MicroRNAs may play a role in COVID-19

Transmission electron micrograph of SARS-CoV-2 virus particles isolated from a patient. Credit: NIAID

New research published in the Journal of Cellular and Molecular Medicine indicates that SARS-CoV-2, the virus that causes COVID-19, produces microRNAs that can have impacts on infected cells. MicroRNAs are genetic molecules that prevent the production of particular proteins by binding to and destroying messenger RNAs that code for those proteins.

Investigators found that the virus' microRNAs affect individuals' respiratory system, immune response, and vitamin D pathways. Understanding these impacts could provide new insights related to SARS-CoV-2 infection, pathogenesis, and treatment.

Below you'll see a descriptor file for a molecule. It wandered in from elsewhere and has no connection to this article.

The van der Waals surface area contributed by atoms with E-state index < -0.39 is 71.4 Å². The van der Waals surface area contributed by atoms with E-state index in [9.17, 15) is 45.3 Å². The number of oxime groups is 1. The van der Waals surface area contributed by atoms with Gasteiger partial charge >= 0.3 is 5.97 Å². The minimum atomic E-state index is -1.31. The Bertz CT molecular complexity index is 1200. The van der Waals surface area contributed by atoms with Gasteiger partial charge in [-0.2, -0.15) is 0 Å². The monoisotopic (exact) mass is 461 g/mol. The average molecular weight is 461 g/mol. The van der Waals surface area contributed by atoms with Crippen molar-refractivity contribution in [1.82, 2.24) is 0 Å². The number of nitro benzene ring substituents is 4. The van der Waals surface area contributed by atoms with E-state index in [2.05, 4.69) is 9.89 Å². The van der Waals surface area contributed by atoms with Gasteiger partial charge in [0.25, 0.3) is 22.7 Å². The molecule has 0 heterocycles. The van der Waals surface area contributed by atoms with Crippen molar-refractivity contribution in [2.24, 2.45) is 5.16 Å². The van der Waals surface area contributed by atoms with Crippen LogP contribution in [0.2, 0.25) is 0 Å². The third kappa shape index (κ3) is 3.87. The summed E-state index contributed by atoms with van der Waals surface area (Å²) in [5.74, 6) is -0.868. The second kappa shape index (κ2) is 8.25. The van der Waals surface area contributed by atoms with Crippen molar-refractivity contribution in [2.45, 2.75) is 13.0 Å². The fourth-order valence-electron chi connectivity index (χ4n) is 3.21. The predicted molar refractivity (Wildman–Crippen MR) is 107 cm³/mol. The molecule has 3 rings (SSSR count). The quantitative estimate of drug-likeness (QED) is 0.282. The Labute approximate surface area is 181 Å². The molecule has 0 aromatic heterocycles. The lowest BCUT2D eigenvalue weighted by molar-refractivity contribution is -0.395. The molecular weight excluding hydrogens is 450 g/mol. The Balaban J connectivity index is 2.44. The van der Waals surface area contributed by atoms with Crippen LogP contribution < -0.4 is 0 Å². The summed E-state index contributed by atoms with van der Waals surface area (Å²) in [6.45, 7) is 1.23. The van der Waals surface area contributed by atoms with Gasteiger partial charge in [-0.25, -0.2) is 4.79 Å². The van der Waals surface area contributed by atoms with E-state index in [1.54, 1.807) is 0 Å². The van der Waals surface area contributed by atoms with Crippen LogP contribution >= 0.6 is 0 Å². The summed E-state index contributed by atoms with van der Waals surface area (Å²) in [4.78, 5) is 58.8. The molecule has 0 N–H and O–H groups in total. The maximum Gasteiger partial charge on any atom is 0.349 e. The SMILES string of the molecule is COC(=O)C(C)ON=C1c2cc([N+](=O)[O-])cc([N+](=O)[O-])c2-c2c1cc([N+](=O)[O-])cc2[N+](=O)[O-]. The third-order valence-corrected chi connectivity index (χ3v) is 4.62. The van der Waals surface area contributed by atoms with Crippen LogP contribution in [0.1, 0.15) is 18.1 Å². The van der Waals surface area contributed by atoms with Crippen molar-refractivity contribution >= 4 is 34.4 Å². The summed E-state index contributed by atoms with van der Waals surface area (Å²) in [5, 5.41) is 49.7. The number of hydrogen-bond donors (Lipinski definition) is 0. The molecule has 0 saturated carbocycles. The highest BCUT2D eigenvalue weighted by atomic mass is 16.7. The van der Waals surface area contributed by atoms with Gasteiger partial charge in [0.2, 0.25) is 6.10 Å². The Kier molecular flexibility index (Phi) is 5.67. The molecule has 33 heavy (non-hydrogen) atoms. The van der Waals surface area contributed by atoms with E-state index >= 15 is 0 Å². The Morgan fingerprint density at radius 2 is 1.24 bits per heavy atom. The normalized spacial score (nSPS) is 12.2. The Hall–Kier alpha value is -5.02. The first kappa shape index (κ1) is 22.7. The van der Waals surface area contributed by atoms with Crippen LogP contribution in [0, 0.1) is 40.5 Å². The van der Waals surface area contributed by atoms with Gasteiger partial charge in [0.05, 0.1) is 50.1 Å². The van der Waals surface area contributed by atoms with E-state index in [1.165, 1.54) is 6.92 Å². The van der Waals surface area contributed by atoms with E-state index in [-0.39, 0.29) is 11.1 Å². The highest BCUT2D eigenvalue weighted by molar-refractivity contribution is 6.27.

"Our finding highlighted genes' involvement in three crucial molecular pathways and may help develop new therapeutic targets related to SARS-CoV-2," the authors wrote.

More information: Elham Karimi et al, Interplay between SARS‐CoV‐2‐derived miRNAs, immune system, vitamin D pathway and respiratory system, Journal of Cellular and Molecular Medicine (2021). DOI: 10.1111/jcmm.16694

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Citation: MicroRNAs may play a role in COVID-19 (2021, June 23) retrieved 29 November 2022 from https://phys.org/news/2021-06-micrornas-role-covid-.html
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